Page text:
Last Sunday I wrote a post about DC Audubon's field trip to Bombay Hook on the previous Saturday. Trips to Bombay Hook that include stops at Port Mahon Road, like our trip in the spring, always recall for me Peter Cashwell's description of the site in The Verb "To Bird": Sightings of an Avid Birdwatcher. When I first read that book, I had not yet visited the Delaware coast, so I was unaware of how apt the description is.
In Bombay Hook, nature had been treasured and carefully set aside; near Port Mahon, nature had been invaded, found unprofitable, and left to its own devices. The marsh grass was high enough to mask a lot of the area, but the road itself tangibly displayed neglect by whacking us on the backside every few seconds. Potholes were plentiful enough to make the defacto level of the road a good six inches lower than it pretended to be. Tom eventually piloted us to the end of the marsh road and brought us to the edge of the Delaware River itself, where we were treated to the sight of human endeavor being all but abandoned. Broken pilings jutted from the water at irregular intervals. Near the beach stood unpainted and mysterious wooden buildings which listed dangerously toward the waves, while across the road a few off-kilter telephone poles struggled pointlessly to hold aloft their lines. I rolled down the car window to take in this scene of decay and laughed heartily....The beach at Port Mahon Road is not quite as bad now as what Cashwell described. The road seems to have been improved to allow passage by cars hauling boats to a launch at the end of the road. However, the road still gives the same sense of precariousness, as if it could wash into the bay at any time. And the bay itself is littered with corroded pilings and chunks of concrete. It is a strange place to look for birds, but since horseshoe crabs can spawn there, the birds will be there also.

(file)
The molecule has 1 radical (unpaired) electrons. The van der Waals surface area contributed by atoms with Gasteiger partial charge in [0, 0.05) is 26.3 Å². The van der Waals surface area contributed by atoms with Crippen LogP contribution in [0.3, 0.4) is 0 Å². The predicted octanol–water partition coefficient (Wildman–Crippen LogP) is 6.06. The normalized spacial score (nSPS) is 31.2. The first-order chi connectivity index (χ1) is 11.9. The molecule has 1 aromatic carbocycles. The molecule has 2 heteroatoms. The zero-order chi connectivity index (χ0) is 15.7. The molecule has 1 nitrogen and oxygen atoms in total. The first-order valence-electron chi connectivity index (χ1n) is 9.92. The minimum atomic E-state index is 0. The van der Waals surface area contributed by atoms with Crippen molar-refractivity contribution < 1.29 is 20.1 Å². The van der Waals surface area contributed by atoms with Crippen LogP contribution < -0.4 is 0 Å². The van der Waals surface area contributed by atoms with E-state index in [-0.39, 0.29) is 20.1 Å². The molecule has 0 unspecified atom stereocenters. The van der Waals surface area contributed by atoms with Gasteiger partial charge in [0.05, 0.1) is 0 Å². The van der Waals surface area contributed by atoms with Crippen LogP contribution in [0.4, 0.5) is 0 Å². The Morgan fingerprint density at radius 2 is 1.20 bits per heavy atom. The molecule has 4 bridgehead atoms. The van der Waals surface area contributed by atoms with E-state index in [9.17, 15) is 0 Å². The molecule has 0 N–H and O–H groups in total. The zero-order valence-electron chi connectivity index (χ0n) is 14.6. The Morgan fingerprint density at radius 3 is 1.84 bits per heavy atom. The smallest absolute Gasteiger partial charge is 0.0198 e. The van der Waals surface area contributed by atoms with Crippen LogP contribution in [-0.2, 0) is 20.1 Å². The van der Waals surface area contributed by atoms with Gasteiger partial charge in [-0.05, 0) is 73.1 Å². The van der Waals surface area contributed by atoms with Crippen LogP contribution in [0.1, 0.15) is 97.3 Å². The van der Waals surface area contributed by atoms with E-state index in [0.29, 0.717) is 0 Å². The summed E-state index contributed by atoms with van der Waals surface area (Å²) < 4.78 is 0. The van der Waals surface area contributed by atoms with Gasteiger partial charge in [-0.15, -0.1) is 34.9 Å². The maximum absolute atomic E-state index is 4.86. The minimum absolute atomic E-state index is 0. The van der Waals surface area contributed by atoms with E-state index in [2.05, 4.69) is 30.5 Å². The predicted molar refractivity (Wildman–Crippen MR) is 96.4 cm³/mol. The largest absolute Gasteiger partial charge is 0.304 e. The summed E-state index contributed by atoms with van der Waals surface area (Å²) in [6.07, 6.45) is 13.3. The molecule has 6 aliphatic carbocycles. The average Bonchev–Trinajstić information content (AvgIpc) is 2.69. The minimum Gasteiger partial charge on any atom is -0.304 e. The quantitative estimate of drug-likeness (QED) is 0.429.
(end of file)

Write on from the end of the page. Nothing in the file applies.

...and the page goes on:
Tom eventually moved upwind and joined me in an examination of the beach, which was narrow, rocky, and brushed by waves whose heavy foam was about the same color as the tailpipe of a '71 Volkswagon Beetle. In places there was a corrugated iron seawall, but in others it was either seriously bent or entirely absent. What beach there was, however, gave us a lesson in appreciating nature's handiwork, even when that handiwork seems silly at first.